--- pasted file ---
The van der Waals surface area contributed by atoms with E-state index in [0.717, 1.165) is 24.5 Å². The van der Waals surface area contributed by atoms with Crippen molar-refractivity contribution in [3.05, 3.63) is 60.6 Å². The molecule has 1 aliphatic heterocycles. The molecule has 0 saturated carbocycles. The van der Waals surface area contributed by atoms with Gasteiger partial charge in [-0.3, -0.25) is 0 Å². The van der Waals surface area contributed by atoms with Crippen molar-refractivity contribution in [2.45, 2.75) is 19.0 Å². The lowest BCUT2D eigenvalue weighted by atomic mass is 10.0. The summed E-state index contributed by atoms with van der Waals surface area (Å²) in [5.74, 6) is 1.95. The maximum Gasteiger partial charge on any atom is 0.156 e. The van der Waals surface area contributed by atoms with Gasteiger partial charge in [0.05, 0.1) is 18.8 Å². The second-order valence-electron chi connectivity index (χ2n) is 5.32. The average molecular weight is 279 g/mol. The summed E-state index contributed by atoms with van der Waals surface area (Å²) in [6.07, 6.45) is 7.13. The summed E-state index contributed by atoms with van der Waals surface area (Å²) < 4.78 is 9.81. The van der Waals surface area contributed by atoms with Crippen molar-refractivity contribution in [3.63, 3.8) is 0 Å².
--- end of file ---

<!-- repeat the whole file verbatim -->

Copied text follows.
The van der Waals surface area contributed by atoms with E-state index in [0.717, 1.165) is 24.5 Å². The van der Waals surface area contributed by atoms with Crippen molar-refractivity contribution in [3.05, 3.63) is 60.6 Å². The molecule has 1 aliphatic heterocycles. The molecule has 0 saturated carbocycles. The van der Waals surface area contributed by atoms with Gasteiger partial charge in [-0.3, -0.25) is 0 Å². The van der Waals surface area contributed by atoms with Crippen molar-refractivity contribution in [2.45, 2.75) is 19.0 Å². The lowest BCUT2D eigenvalue weighted by atomic mass is 10.0. The summed E-state index contributed by atoms with van der Waals surface area (Å²) in [5.74, 6) is 1.95. The maximum Gasteiger partial charge on any atom is 0.156 e. The van der Waals surface area contributed by atoms with Gasteiger partial charge in [0.05, 0.1) is 18.8 Å². The second-order valence-electron chi connectivity index (χ2n) is 5.32. The average molecular weight is 279 g/mol. The summed E-state index contributed by atoms with van der Waals surface area (Å²) in [6.07, 6.45) is 7.13. The summed E-state index contributed by atoms with van der Waals surface area (Å²) < 4.78 is 9.81. The van der Waals surface area contributed by atoms with Crippen molar-refractivity contribution in [3.63, 3.8) is 0 Å².